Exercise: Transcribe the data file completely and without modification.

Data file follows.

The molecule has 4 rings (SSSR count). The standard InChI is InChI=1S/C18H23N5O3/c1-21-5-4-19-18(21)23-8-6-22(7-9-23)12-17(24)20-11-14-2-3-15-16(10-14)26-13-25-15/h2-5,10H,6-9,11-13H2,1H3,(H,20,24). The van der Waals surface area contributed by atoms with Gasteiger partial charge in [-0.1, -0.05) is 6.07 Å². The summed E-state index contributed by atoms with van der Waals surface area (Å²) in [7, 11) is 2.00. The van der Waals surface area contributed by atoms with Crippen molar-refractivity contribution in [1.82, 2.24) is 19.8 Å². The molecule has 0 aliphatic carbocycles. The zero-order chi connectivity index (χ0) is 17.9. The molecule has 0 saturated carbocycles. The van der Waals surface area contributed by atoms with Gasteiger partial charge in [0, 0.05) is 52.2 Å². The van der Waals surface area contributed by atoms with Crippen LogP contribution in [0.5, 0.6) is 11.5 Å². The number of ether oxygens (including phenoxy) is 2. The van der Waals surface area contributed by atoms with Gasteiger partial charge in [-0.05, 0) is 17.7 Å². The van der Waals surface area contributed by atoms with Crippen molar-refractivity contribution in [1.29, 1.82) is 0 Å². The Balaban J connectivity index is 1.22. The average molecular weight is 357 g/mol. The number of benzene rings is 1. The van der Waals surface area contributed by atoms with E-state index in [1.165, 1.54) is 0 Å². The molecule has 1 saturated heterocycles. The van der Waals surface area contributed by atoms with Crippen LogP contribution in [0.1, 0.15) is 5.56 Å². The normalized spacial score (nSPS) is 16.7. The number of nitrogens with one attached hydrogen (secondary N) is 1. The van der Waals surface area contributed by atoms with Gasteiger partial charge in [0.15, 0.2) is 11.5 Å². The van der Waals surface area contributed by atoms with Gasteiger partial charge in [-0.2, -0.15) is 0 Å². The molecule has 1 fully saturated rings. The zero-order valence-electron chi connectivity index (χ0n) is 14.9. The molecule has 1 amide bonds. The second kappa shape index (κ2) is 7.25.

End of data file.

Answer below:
The molecule has 4 rings (SSSR count). The standard InChI is InChI=1S/C18H23N5O3/c1-21-5-4-19-18(21)23-8-6-22(7-9-23)12-17(24)20-11-14-2-3-15-16(10-14)26-13-25-15/h2-5,10H,6-9,11-13H2,1H3,(H,20,24). The van der Waals surface area contributed by atoms with Gasteiger partial charge in [-0.1, -0.05) is 6.07 Å². The summed E-state index contributed by atoms with van der Waals surface area (Å²) in [7, 11) is 2.00. The van der Waals surface area contributed by atoms with Crippen molar-refractivity contribution in [1.82, 2.24) is 19.8 Å². The molecule has 0 aliphatic carbocycles. The zero-order chi connectivity index (χ0) is 17.9. The molecule has 0 saturated carbocycles. The van der Waals surface area contributed by atoms with Gasteiger partial charge in [0, 0.05) is 52.2 Å². The van der Waals surface area contributed by atoms with Crippen LogP contribution in [0.5, 0.6) is 11.5 Å². The number of ether oxygens (including phenoxy) is 2. The van der Waals surface area contributed by atoms with Gasteiger partial charge in [-0.05, 0) is 17.7 Å². The van der Waals surface area contributed by atoms with Crippen molar-refractivity contribution in [1.29, 1.82) is 0 Å². The Balaban J connectivity index is 1.22. The average molecular weight is 357 g/mol. The number of benzene rings is 1. The van der Waals surface area contributed by atoms with E-state index in [1.165, 1.54) is 0 Å². The molecule has 1 saturated heterocycles. The van der Waals surface area contributed by atoms with Crippen LogP contribution in [0.1, 0.15) is 5.56 Å². The normalized spacial score (nSPS) is 16.7. The number of nitrogens with one attached hydrogen (secondary N) is 1. The van der Waals surface area contributed by atoms with Gasteiger partial charge in [0.15, 0.2) is 11.5 Å². The van der Waals surface area contributed by atoms with Gasteiger partial charge in [-0.2, -0.15) is 0 Å². The molecule has 1 fully saturated rings. The zero-order valence-electron chi connectivity index (χ0n) is 14.9. The molecule has 1 amide bonds. The second kappa shape index (κ2) is 7.25.